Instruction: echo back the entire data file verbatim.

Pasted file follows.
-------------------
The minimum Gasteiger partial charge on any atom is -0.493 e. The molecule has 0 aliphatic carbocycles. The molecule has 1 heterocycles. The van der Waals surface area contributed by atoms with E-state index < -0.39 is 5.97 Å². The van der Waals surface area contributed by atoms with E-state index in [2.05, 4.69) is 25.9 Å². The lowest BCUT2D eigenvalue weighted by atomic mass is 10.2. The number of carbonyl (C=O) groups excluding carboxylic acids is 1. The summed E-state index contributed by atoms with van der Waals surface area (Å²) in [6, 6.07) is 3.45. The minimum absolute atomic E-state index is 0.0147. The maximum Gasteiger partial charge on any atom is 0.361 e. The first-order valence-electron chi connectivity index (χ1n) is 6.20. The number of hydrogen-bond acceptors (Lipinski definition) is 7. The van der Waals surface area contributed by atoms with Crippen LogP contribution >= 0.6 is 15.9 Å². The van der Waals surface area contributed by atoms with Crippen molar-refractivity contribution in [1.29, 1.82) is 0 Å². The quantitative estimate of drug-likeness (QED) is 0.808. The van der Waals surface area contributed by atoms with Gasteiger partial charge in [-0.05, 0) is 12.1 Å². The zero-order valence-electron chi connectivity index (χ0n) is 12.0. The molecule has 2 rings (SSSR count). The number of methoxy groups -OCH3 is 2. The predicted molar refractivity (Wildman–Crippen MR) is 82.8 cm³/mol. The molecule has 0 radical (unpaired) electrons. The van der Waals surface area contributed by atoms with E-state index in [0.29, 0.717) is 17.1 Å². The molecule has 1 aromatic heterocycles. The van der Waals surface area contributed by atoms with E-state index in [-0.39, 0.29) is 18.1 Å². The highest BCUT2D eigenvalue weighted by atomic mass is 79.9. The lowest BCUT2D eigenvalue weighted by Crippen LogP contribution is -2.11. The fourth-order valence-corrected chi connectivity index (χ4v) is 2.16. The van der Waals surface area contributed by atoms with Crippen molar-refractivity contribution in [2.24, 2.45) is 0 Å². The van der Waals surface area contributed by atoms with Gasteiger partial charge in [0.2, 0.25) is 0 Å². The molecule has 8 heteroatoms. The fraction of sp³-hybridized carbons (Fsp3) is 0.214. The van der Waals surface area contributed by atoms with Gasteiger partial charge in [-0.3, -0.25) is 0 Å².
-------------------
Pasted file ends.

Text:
The minimum Gasteiger partial charge on any atom is -0.493 e. The molecule has 0 aliphatic carbocycles. The molecule has 1 heterocycles. The van der Waals surface area contributed by atoms with E-state index < -0.39 is 5.97 Å². The van der Waals surface area contributed by atoms with E-state index in [2.05, 4.69) is 25.9 Å². The lowest BCUT2D eigenvalue weighted by atomic mass is 10.2. The number of carbonyl (C=O) groups excluding carboxylic acids is 1. The summed E-state index contributed by atoms with van der Waals surface area (Å²) in [6, 6.07) is 3.45. The minimum absolute atomic E-state index is 0.0147. The maximum Gasteiger partial charge on any atom is 0.361 e. The first-order valence-electron chi connectivity index (χ1n) is 6.20. The number of hydrogen-bond acceptors (Lipinski definition) is 7. The van der Waals surface area contributed by atoms with Crippen LogP contribution >= 0.6 is 15.9 Å². The van der Waals surface area contributed by atoms with Crippen molar-refractivity contribution in [1.29, 1.82) is 0 Å². The quantitative estimate of drug-likeness (QED) is 0.808. The van der Waals surface area contributed by atoms with Gasteiger partial charge in [-0.05, 0) is 12.1 Å². The zero-order valence-electron chi connectivity index (χ0n) is 12.0. The molecule has 2 rings (SSSR count). The number of methoxy groups -OCH3 is 2. The predicted molar refractivity (Wildman–Crippen MR) is 82.8 cm³/mol. The molecule has 0 radical (unpaired) electrons. The van der Waals surface area contributed by atoms with E-state index in [0.29, 0.717) is 17.1 Å². The molecule has 1 aromatic heterocycles. The van der Waals surface area contributed by atoms with E-state index in [-0.39, 0.29) is 18.1 Å². The highest BCUT2D eigenvalue weighted by atomic mass is 79.9. The lowest BCUT2D eigenvalue weighted by Crippen LogP contribution is -2.11. The fourth-order valence-corrected chi connectivity index (χ4v) is 2.16. The van der Waals surface area contributed by atoms with Crippen molar-refractivity contribution in [2.24, 2.45) is 0 Å². The van der Waals surface area contributed by atoms with Gasteiger partial charge in [0.2, 0.25) is 0 Å². The molecule has 8 heteroatoms. The fraction of sp³-hybridized carbons (Fsp3) is 0.214. The van der Waals surface area contributed by atoms with Gasteiger partial charge in [-0.3, -0.25) is 0 Å².